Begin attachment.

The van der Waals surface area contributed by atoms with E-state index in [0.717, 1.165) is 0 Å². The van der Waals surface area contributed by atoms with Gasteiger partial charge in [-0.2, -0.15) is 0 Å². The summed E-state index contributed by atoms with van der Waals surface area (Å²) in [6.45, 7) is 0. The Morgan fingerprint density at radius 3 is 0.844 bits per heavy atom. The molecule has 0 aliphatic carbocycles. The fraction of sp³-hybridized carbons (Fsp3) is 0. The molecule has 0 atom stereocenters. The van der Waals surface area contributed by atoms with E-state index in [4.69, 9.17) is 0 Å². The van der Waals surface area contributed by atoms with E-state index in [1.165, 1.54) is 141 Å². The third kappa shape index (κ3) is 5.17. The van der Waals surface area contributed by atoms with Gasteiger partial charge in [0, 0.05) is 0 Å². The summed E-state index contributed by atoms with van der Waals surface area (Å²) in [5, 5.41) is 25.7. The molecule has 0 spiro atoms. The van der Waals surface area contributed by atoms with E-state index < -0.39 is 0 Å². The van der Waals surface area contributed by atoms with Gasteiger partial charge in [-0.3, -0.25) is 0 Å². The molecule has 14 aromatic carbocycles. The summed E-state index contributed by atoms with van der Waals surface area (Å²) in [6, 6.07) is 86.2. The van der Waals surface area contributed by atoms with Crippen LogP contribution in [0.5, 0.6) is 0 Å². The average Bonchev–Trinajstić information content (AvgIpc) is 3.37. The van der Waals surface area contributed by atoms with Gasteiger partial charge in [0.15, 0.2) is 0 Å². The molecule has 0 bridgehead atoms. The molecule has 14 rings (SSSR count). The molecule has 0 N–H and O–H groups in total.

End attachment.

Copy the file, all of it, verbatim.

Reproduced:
The van der Waals surface area contributed by atoms with E-state index in [0.717, 1.165) is 0 Å². The van der Waals surface area contributed by atoms with Gasteiger partial charge in [-0.2, -0.15) is 0 Å². The summed E-state index contributed by atoms with van der Waals surface area (Å²) in [6.45, 7) is 0. The Morgan fingerprint density at radius 3 is 0.844 bits per heavy atom. The molecule has 0 aliphatic carbocycles. The fraction of sp³-hybridized carbons (Fsp3) is 0. The molecule has 0 atom stereocenters. The van der Waals surface area contributed by atoms with E-state index in [4.69, 9.17) is 0 Å². The van der Waals surface area contributed by atoms with E-state index in [1.165, 1.54) is 141 Å². The third kappa shape index (κ3) is 5.17. The van der Waals surface area contributed by atoms with Gasteiger partial charge in [0, 0.05) is 0 Å². The summed E-state index contributed by atoms with van der Waals surface area (Å²) in [5, 5.41) is 25.7. The molecule has 0 spiro atoms. The van der Waals surface area contributed by atoms with E-state index < -0.39 is 0 Å². The van der Waals surface area contributed by atoms with Gasteiger partial charge in [-0.3, -0.25) is 0 Å². The molecule has 14 aromatic carbocycles. The summed E-state index contributed by atoms with van der Waals surface area (Å²) in [6, 6.07) is 86.2. The van der Waals surface area contributed by atoms with Crippen LogP contribution in [0.5, 0.6) is 0 Å². The average Bonchev–Trinajstić information content (AvgIpc) is 3.37. The van der Waals surface area contributed by atoms with Gasteiger partial charge in [0.15, 0.2) is 0 Å². The molecule has 0 bridgehead atoms. The molecule has 14 rings (SSSR count). The molecule has 0 N–H and O–H groups in total.